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Novo Nordisk settles two lawsuits over copycat versions of Ozempic and Wegovy

The settlements come as states have been cracking down on compounded versions of the drugs.
A person uses Ozempic in Madrid.
A person using Ozempic.Ricardo Rubio / Europa Press via Getty Images

Novo Nordisk said Friday it settled two lawsuits against two businesses claiming to offer compounded versions of its blockbuster drugs Ozempic and Wegovy.?

The drugmaker has filed a total of 12 lawsuits against clinics, med spas and compounding pharmacies in the U.S. that claim to offer semaglutide, the active ingredient in Ozempic and Wegovy.

Novo Nordisk holds the patent on semaglutide, and the drugmaker does not supply the ingredient to outside groups, leaving some experts wondering what exactly is being sold to consumers.

The two businesses in the settlements — Cosmetic Laser Professionals Med Spa and Nuvida Rx Weight Loss, both based in Florida — are permanently banned from claiming that their compounded drugs are medicines approved by the Food and Drug Administration, according to Novo Nordisk.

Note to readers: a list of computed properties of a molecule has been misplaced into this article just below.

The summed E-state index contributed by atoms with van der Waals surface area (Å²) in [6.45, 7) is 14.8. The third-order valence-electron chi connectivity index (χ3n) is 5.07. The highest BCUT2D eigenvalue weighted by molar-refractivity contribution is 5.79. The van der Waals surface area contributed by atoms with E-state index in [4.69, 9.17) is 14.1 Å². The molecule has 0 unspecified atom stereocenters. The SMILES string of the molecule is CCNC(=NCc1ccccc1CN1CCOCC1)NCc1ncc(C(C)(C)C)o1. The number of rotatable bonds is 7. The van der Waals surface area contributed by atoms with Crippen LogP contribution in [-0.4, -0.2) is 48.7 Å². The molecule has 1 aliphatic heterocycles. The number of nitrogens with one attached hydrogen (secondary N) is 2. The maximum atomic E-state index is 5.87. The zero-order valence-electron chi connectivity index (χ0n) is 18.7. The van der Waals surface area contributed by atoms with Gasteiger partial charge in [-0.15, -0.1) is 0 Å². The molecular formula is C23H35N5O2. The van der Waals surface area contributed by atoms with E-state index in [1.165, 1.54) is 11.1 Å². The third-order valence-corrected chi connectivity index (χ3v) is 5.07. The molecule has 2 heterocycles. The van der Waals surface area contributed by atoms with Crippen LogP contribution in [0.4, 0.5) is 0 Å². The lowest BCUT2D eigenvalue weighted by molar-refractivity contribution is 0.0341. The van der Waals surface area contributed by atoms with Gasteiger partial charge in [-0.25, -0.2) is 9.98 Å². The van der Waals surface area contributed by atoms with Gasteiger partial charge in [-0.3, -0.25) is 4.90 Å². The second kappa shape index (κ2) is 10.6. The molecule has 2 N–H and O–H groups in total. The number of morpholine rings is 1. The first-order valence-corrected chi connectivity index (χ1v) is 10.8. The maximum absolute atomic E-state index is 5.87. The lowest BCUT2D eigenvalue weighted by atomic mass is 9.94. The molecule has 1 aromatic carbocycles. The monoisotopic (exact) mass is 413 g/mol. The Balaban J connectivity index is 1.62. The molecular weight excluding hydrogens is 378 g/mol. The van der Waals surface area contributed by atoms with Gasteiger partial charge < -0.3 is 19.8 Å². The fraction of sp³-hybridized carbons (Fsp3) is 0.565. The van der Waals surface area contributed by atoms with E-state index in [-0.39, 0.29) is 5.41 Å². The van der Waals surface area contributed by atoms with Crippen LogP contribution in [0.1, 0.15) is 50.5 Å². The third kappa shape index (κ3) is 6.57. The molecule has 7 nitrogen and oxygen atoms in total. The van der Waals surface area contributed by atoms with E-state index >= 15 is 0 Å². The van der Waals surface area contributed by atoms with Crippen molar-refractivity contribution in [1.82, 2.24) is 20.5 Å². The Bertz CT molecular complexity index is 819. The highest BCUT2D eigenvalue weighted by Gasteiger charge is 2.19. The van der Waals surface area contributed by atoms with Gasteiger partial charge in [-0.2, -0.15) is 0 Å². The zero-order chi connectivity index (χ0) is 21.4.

They are also permanently banned from using any Novo Nordisk trademarks or logos in their products as well as any "misleading" advertising, the drugmaker said. Both businesses are required to make the changes immediately.

The settlements come as states have been cracking down on compounded versions of the drug, which they say may contain other ingredients that are not approved by the FDA.

Late last year, Novo Nordisk said that it had conducted tests on compounded products allegedly being sold as semaglutide from two Florida pharmacies. One sample, the drugmaker claimed in a lawsuit filed in November, had a level of unknown impurities of 33%. Another sample had lower levels of the active ingredient than described on the label, along with impurities, according to a separate lawsuit.

The FDA and the World Health Organization have also sounded the alarm about counterfeit versions of the drug.

CORRECTION (Feb. 13, 2024, 1:43 p.m. ET):?A previous version of this article misstated how long the two businesses were given to make the changes required in the settlements. They must be implemented immediately, not within a year.

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